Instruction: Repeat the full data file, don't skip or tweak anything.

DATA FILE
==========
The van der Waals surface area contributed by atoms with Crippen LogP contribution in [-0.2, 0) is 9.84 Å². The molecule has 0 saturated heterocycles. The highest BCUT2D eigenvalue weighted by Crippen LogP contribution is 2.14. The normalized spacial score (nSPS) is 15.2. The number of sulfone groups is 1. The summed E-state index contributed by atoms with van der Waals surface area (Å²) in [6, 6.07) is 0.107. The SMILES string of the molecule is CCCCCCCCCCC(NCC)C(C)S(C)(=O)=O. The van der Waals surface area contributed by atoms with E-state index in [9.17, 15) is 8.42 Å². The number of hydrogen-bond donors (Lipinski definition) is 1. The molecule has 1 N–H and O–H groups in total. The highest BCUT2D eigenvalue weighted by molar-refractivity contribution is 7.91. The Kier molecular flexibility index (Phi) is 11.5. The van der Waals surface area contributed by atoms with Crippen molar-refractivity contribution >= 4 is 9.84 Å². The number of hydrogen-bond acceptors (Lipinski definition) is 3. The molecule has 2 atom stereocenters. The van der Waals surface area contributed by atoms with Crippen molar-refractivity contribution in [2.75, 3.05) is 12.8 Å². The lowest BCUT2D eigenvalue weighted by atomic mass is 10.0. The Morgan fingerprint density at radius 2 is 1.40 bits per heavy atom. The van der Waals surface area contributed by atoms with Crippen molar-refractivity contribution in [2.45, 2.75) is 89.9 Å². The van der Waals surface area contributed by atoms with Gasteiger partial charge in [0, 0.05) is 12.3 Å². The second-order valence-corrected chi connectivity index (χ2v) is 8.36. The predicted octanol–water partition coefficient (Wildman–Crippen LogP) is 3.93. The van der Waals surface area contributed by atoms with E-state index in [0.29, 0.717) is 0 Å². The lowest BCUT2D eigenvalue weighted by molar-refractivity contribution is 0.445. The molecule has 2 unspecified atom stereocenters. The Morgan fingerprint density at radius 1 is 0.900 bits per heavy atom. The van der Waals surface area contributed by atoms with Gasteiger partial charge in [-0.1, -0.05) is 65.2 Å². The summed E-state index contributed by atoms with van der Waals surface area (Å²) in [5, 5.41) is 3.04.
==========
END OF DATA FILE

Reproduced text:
The van der Waals surface area contributed by atoms with Crippen LogP contribution in [-0.2, 0) is 9.84 Å². The molecule has 0 saturated heterocycles. The highest BCUT2D eigenvalue weighted by Crippen LogP contribution is 2.14. The normalized spacial score (nSPS) is 15.2. The number of sulfone groups is 1. The summed E-state index contributed by atoms with van der Waals surface area (Å²) in [6, 6.07) is 0.107. The SMILES string of the molecule is CCCCCCCCCCC(NCC)C(C)S(C)(=O)=O. The van der Waals surface area contributed by atoms with E-state index in [9.17, 15) is 8.42 Å². The number of hydrogen-bond donors (Lipinski definition) is 1. The molecule has 1 N–H and O–H groups in total. The highest BCUT2D eigenvalue weighted by molar-refractivity contribution is 7.91. The Kier molecular flexibility index (Phi) is 11.5. The van der Waals surface area contributed by atoms with Crippen molar-refractivity contribution >= 4 is 9.84 Å². The number of hydrogen-bond acceptors (Lipinski definition) is 3. The molecule has 2 atom stereocenters. The van der Waals surface area contributed by atoms with Crippen molar-refractivity contribution in [2.75, 3.05) is 12.8 Å². The lowest BCUT2D eigenvalue weighted by atomic mass is 10.0. The Morgan fingerprint density at radius 2 is 1.40 bits per heavy atom. The van der Waals surface area contributed by atoms with Crippen molar-refractivity contribution in [2.45, 2.75) is 89.9 Å². The van der Waals surface area contributed by atoms with Gasteiger partial charge in [0, 0.05) is 12.3 Å². The second-order valence-corrected chi connectivity index (χ2v) is 8.36. The predicted octanol–water partition coefficient (Wildman–Crippen LogP) is 3.93. The van der Waals surface area contributed by atoms with E-state index in [0.29, 0.717) is 0 Å². The lowest BCUT2D eigenvalue weighted by molar-refractivity contribution is 0.445. The molecule has 2 unspecified atom stereocenters. The Morgan fingerprint density at radius 1 is 0.900 bits per heavy atom. The van der Waals surface area contributed by atoms with Gasteiger partial charge in [-0.1, -0.05) is 65.2 Å². The summed E-state index contributed by atoms with van der Waals surface area (Å²) in [5, 5.41) is 3.04.